Seven Exhaust Systems for Kawasaki Vulcan 1500 Mean Streak Motorcycle

Seven exhaust systems -- from Bub, Hard-Krome, Jardine, Muzzys, Roadhouse, Shogun and Supertrapp -- get run on the dyno, past the sound meter and on the street to find which ones fit and work the best. Story and photos by Marc Cook.

Sweet dreams are made of these: a (relatively) easy-to-develop, insanely popular product that is amazingly profitable. Naturally, we're talking about aftermarket pipes for cruisers. Following in the footsteps of Harley accessory sleepwalkers, many companies are seeing massive opportunities to sell replacement exhausts that, presumably, add character in the form of increased exhaust noise and, if they're lucky, horsepower, by freeing up the movement of expelled gas. One waking fantasy so far not realized is the instant delivery of big power. The aftermarketers are learning that Japanese exhaust systems are extremely well engineered, hampered only by regulations, not know-how.

Scan the advertising and you'll notice that exhaust systems come in many flavors, including both full and slip-on styles. Slip-on mufflers are just that: silencers (or sometimes just plain tubes) that replace the stock items but retain the factory head pipes; slip-ons are usually cheaper to buy and easier to install. The Kawasaki Mean Streak we used for this test precludes a simple muffler swap, so a full system it'll have to be. We found seven manufacturers willing to bear scrutiny and one that declined. (Cobra's Ken Boyko said the company categorically refuses to participate in pipe "shootouts," but he did offer to send a Cobra Fi2000 fuel-injection remapper as a consolation prize.) These seven pipes are broken into two basic categories: 2-into-1 megaphone systems and 2-into-2 drag pipes. A 2-into-1 system starts with individual head pipes that join before the muffler. Generally, this kind of system benefits from strategic tuning -- by carefully choosing the head-pipe diameter and length (and striving to keep those pipes the same length, as only the Muzzys system does here) as well as the collector's distance from the ports, it's possible to tune the system so naturally occurring exhaust pulses help extract burned gas from the combustion chamber. (The steel breadbox beneath the swingarm on a stock Mean Streak attempts to do the same thing, as well as reduce noise.)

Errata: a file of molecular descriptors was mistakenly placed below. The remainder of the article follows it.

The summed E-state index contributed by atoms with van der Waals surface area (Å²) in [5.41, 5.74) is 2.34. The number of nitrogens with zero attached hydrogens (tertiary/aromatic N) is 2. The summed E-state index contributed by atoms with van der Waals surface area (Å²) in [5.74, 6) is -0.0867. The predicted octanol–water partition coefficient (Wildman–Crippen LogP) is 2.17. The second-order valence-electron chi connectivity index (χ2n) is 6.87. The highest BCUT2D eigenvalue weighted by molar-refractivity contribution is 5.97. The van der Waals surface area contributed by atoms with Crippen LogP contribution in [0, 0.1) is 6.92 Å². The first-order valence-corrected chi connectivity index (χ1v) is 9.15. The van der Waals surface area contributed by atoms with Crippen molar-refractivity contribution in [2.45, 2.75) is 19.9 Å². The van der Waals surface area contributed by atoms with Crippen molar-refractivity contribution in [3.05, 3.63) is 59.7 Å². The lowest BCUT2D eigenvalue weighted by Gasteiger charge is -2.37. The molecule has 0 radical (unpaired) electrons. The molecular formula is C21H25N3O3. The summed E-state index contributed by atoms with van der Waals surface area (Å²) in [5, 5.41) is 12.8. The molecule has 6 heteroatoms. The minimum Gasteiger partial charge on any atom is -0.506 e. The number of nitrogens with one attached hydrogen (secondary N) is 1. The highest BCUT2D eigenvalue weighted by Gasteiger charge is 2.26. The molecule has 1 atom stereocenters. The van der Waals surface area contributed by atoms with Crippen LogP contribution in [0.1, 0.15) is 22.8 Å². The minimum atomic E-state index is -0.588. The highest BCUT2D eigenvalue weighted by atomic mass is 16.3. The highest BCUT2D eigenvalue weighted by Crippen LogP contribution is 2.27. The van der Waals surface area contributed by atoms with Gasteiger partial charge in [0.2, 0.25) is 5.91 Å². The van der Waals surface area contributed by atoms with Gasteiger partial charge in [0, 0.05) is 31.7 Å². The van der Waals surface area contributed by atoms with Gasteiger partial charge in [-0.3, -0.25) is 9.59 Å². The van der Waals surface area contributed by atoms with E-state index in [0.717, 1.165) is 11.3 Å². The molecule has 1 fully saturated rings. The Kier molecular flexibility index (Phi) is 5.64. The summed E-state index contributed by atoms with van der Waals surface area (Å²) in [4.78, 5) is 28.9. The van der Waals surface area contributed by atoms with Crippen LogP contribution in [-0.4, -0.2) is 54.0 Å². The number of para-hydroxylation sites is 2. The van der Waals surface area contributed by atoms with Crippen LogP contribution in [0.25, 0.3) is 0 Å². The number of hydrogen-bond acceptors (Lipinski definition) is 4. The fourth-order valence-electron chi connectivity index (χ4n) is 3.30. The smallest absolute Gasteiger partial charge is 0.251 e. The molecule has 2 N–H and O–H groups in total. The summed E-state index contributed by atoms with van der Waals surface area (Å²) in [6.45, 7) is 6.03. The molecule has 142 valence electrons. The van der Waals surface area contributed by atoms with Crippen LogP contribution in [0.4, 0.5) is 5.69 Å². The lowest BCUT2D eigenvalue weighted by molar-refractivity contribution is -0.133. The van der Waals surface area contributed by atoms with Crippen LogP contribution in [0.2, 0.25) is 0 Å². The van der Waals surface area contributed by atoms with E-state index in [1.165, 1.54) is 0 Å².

Drag pipes are generally open tubes with a constant diameter from head to tip. All but two of the systems came with internal baffles -- corrugated inserts that help reduce noise and add some necessary back-pressure to the system. We're mystified by the popularity of straight, unmuffled drag pipes. Typically, they don't perform well over the entire powerband -- in fact, they're not supposed to. Drag pipes were developed to help produce peak horsepower in a very narrow rpm band -- perfect for dragracing -- and have become popular in spite of their performance shortcomings.

**About our test: ** We mounted each system on a Kawasaki Vulcan 1500 Mean Streak according to the instructions and noted how each fit the bike. Then the pipes were tested on our SuperFlow CycleDyn eddy-current dynamometer using a controlled run -- a hybrid of inertial and loaded theologies that produces accurate, repeatable data. The pipes' effluvia was sniffed by our Powertrain Electronics lambda reader -- a sophisticated oxygen sensor that tells us the overall fuel/air ratio during the dyno run. In addition, we performed noise tests at the dyno using our Intercomp digital sound-pressure meter. Our protocol was one used by racing organizations -- the microphone was 20 inches from the pipe outlet and 45 degrees off-axis laterally. Three very precise measurements were taken: at idle, no load at 4000 rpm, and by using the dyno's load cell, maximum load at 4000 rpm. (Basically we set the dyno to hold 4000 rpm in fourth gear and pinned the throttle. Whee!)

Finally, we road-tested the pipes on an eight-mile course that included suburban streets and a brief highway run. Why so short a loop? We wanted our tester to try every pipe in a single day so that comparative, subjective impressions would be as accurate as possible. Also, we needed time to fuss with the Cobra Fi2000 to set baseline fueling curves for each pipe. Thanks to the lambda readings at the dyno, we could quickly home in on the high-speed enrichment necessary with each pipe, but the road testing allowed us to twiddle the Fi2000's low-speed adjustment for the best throttle response.

Our pipe sampler offered humanity in the microcosm -- you've got your good, your bad, your average, your indifferent -- and having emerged on the far side of psychoanalysis, we're happy to have discovered each systems' true colors, the genuine personality beneath the flash of chrome and beyond the window-rattling bluster.

(800) 934-9739

Style: **2-into-2, unequal-length drag pipes with standard baffles. Optional tuning cores (restrictors) can replace the baffles. Full-coverage integral heat shields.
**Price: **$425
**Weight; difference from stock (pounds):
7.9; -23.8